Italian PM calls Brexit a ‘tough wake-up call’ ahead of EU summit

Italian Prime Minister Paolo Gentiloni chats with European Commission President Jean-Claude Juncker at last month's G7 summit in Sicily. [European Commission]

Ahead of this week’s European summit, Italian Prime Minister Paolo Gentiloni told the country’s Senate that the Brexit vote was not a catastrophe for the European Union but serves as a tough wake-up call. Class EURACTIV Italy reports.

Gentiloni said that the result of the Brexit referendum in the United Kingdom should have led to a “horrible year for the EU but the predictions didn’t fully come to light. We live in uncertain complicated times but many of the forecasts made in the those weeks have proved to be unfounded.”

The Italian leader added that “a year ago, the EU was at the heart of a sort of perfect storm but we can now say that rather than being the death knell for the EU, Brexit was a loud wake-up call. Perhaps we will remember the Brexit vote not as the beginning of the end of the European project but as an alarm that put the Union back in the public debate.”

Gentiloni also added that “the EU has confirmed how vital it is and remains the central project in our futures”.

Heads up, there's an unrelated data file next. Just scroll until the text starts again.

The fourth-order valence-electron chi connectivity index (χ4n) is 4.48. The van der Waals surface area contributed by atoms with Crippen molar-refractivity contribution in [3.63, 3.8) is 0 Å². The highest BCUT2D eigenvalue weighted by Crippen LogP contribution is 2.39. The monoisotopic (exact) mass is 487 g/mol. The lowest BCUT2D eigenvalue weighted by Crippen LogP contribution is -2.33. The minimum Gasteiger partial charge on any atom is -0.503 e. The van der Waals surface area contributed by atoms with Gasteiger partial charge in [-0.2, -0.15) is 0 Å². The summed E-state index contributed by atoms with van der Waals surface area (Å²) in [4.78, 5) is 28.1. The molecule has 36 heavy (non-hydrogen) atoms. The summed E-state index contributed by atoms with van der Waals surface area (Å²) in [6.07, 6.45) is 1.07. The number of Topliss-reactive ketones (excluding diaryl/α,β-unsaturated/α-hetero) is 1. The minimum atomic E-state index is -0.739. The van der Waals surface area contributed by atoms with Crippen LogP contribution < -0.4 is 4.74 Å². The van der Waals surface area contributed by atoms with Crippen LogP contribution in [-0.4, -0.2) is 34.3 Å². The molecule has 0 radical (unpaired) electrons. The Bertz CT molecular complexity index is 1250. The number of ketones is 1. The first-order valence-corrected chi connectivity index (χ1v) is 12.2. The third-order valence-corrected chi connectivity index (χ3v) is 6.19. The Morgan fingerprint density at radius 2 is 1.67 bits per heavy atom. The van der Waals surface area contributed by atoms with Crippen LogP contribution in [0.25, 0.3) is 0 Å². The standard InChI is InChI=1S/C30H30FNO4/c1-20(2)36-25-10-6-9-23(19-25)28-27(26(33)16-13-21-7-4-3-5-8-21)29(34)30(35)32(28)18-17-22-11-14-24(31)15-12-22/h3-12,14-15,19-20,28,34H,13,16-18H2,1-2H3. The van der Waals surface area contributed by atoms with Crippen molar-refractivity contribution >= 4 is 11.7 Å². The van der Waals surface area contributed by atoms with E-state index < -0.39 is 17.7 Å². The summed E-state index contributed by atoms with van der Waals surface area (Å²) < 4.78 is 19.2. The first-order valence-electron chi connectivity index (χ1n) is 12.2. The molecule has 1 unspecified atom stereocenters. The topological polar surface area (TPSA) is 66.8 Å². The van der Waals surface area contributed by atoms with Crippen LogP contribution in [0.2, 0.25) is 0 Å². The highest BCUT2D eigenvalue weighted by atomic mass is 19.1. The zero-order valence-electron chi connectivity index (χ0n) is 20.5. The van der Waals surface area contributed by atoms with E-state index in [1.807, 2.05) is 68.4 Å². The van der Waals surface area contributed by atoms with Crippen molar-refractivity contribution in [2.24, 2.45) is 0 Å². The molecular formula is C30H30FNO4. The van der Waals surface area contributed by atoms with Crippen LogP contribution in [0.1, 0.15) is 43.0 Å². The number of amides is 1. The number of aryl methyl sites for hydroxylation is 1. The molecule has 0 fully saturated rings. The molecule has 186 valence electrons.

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The prime minister insisted that “Italy is not in favour of either hard or soft Brexit. But there needs to be clarity between a country of such importance and the EU, particularly in terms of the rights and future of the hundreds of thousands of our citizens that call the UK home.”

Brexit should show the EU member states that the “strategic character” of the bloc is clear but that its survival shows that “it needs to change”, according to Gentiloni. He added that the European framework must adapt and that “we must have the strength to make it change”.

“Eurozone growth is better than expected but mustn’t be stifled by rules that were set up during a different time, when it would have been difficult to predict European growth of 2%,” the prime minister warned.

“The EU needs a real monetary union, as well as labour and investment policies. Numbers and decimal points aren’t enough, they need work, welfare, social inclusion and growth,” he added.

On immigration, Gentiloni acknowledged the steps made by the EU but insisted that the “pace at which the EU is moving is dramatically below the needs of the government that are necessary to manage this phenomenon”.

He added that Italy cannot accept an EU of two forms of rigidity: “We cannot back the idea of an EU that is rigid on budget rules but flexible on immigration,” he said. To this end, Gentiloni welcomed the opening of an infringement procedure against three member states for not doing enough on refugee relocation.

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